At CalSTRS I work in a very small field, Business Continuity. It’s not well known or advertised, but state agencies are mandated to have plans in place for emergencies that may occur. Business Continuity is the ability for an organization to continue critical business processes during or immediately following an emergency incident of any kind. CalSTRS’ ability to function is critical to the lives of California’s teachers and if even a day is missed there are severe consequences. It’s my job to make sure an event doesn’t disrupt business by identifying and developing plans for CalSTRS’ most critical business functions. 

What cautionary tip would you give to someone looking for a job in state service? 

I would say don’t get discouraged during the whole process.  Being rejected for a position or denied an opportunity to interview can be so difficult and destructive for one’s confidence. It can make one jaded or even discourage them from continuing to apply. I think landing the job is a combination of skill and timing. Continuously work to improve your skill set and the timing will take care of itself. Whatever you do, don’t lose hope! Once you get that interview, make sure you’re connecting on a personal level with those you’re interviewing with. Sometimes the connection a hiring manager feels to you will overcome your lack of technical knowledge.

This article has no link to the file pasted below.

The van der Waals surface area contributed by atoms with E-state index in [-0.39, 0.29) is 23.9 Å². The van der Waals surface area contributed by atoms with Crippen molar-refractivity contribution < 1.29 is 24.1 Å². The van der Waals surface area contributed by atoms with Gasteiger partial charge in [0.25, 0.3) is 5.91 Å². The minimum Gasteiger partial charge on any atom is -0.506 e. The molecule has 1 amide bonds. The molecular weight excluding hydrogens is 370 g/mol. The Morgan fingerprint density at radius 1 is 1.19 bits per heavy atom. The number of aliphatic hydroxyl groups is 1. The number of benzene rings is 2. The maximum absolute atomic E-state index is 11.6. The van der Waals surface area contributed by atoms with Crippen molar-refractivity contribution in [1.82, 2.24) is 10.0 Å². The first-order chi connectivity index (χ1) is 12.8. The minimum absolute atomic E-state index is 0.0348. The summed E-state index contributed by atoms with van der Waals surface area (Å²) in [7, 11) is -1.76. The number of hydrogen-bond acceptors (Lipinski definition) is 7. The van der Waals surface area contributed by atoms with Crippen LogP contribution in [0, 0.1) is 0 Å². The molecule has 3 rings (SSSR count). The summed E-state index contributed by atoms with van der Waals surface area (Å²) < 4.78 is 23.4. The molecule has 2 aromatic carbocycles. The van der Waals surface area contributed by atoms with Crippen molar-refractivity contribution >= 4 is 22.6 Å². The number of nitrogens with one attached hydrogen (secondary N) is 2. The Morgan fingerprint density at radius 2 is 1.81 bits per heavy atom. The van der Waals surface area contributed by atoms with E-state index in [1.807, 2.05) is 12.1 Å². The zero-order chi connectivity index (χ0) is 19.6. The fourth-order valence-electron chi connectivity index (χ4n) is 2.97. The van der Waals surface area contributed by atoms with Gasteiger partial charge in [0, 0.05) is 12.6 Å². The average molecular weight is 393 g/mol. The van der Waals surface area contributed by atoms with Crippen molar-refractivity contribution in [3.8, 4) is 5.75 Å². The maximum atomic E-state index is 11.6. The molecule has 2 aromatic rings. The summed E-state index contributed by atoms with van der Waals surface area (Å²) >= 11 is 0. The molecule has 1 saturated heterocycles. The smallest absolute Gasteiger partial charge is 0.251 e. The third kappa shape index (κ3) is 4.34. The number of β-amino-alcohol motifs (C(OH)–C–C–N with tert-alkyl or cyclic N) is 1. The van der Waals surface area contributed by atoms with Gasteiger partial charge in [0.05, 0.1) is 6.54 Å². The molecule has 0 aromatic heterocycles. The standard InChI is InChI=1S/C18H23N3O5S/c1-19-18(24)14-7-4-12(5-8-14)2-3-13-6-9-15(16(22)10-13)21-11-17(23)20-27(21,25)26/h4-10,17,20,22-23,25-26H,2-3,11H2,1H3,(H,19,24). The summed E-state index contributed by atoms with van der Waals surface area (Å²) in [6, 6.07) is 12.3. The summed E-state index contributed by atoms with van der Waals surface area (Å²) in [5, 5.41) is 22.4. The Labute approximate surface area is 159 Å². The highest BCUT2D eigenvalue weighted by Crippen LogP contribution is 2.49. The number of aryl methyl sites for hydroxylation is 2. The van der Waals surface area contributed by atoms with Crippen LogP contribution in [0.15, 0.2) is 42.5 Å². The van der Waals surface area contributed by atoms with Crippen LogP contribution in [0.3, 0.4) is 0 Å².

How do you get the most out of working in public service?

Just like in life, it’s all about how much you put in it. You should be looking to develop yourself every day. Never settle or get too relaxed! Keep challenging yourself to take on new projects, develop new skills, and learn new techniques. Take as many training classes as possible. Listen to podcasts or read books to gain more knowledge of areas you want to improve in. Build as large a social network as you can, and provide value to others rather than just yourself. Have mentors and friends in other business areas to give you knowledge of the work they do. Volunteer in your community helping out in areas you’re passionate about. In general: be the best version of yourself you can be and make sure to enjoy life along the way! 


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Path to Public Service Profile Featuring Jonathan Bray

Path to Public Service Profile Featuring Jonathan Bray

Name: Jonathan Bray

Job Title: Associate Governmental Program Analyst/Contract Analyst

Recommended ReadingBasic Economics by Thomas Sowell

Song stuck in your head right now: “Breakdown” by Tom Petty


What was your path into public service?

Before working for the State of California, I worked in the sales industry for a few years. In sales, I found that there wasn’t much satisfaction when it came to who you helped; it was mainly about making money for your company. I wanted a career where I could help people and use my time to better the community I live in.